There has been great temptation on the part of BBC management to say, "We have the Parliamentary channel. We spent £20 million of public money"—not the BBC's money—"on that." I applaud that, but the Parliamentary channel, the website and the internet site appeal to a small set of political junkies, to put it bluntly—those who are so enthusiastic about politics that they will get the Hansard if it comes down to it. Democracy is not about the few; it is about the many, if I may parody a new Labour slogan. That is not a demonstration of my movement to new Labour. I say to the Whip: I am not such a team player.

If one is not careful, one ghettoises politics, but perhaps it is appropriate that "In Committee", which is of specialist interest, should go through those media, rather than through the Radio 4 medium. Perhaps that was a sensible change. I did not think so at the time, but I at least recognise it now.

Photo of Mr Nick Hawkins Mr Nick Hawkins Conservative, Surrey Heath

Does my right hon. Friend agree that, even though we all welcome the BBC's purchase of the Parliamentary channel, that is in no way a substitute for bringing back "Yesterday in Parliament" to Radio 4 on FM? Many people need, in drive time, to hear what is being said, or what was said the day before, in this place. It is something that they can listen to on their way to work, during the most influential programme, when they are not able to be at home to watch the Parliamentary channel. Radio is a different medium because people hear it in their cars on their way to work, when thinking about the nation's affairs.

Photo of David Davis David Davis Chair, Public Accounts Committee, Chair, Public Accounts Committee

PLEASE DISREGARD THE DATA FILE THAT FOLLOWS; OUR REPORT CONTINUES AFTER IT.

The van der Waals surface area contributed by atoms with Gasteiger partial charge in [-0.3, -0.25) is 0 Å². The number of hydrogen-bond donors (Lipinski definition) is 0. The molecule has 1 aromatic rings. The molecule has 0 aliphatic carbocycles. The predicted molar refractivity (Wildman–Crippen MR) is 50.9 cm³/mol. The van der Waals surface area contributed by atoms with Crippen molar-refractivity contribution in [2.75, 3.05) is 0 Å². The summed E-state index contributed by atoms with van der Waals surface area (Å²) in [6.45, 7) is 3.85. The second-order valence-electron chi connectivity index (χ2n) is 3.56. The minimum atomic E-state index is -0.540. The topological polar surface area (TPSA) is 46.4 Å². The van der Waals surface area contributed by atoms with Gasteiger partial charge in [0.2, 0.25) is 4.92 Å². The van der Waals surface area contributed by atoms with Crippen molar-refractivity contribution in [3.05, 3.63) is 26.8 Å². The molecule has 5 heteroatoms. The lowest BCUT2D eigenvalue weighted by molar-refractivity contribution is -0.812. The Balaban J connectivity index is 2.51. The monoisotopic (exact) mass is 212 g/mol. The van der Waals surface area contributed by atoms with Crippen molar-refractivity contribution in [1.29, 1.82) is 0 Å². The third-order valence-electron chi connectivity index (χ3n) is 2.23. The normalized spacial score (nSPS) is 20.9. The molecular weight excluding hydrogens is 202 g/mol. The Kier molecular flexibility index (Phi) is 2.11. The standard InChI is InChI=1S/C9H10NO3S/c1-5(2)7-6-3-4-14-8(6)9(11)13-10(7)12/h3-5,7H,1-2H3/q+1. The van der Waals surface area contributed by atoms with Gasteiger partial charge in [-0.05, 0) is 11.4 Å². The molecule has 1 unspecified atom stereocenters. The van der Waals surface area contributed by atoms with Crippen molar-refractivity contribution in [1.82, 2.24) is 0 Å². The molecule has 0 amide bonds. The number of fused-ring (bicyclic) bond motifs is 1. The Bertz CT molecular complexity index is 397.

I agree with my hon. Friend. I cited the example of "In Committee" as a possible route to specialised delivery, but generally speaking, channel proliferation creates more, rather than less, demand for proper Radio 4 coverage. Indeed, as was pointed out in the debate in the other place on public service broadcasting standards, although one might have expected the digital revolution to deliver many new facts and data for people to make democratic judgments, it has not. It has generated a torrent of opinion, whirlpools of spin, which obscure, rather than reveal, the information that the public should have. That serves both the public and Parliament badly.

I move on from the narrow question of the specific parliamentary channels to the reporting of Parliament in the other news media and news programmes. The same problem applies with general news coverage. My primary example is "The World at One", the duration of which was cut. The aim of the cut was simply to increase audience figures—nothing else. It was not even audience figures for "The World at One"; it was audience figures for the drama programmes later in the day.

A core value of the BBC was sacrificed—the delivery of high-quality news coverage at a key point in the political and news day, namely, lunchtime—in pursuit of audience figures for later on. Indeed, it was theoretical because, again, the policy was proved wrong; it did not work.

Ten minutes may not sound much, but once the news headlines and the other structural parts of the programme have been knocked out, 10 minutes are more than a third of the time for discussion. As a result, an important institution that the BBC has created has been seriously damaged.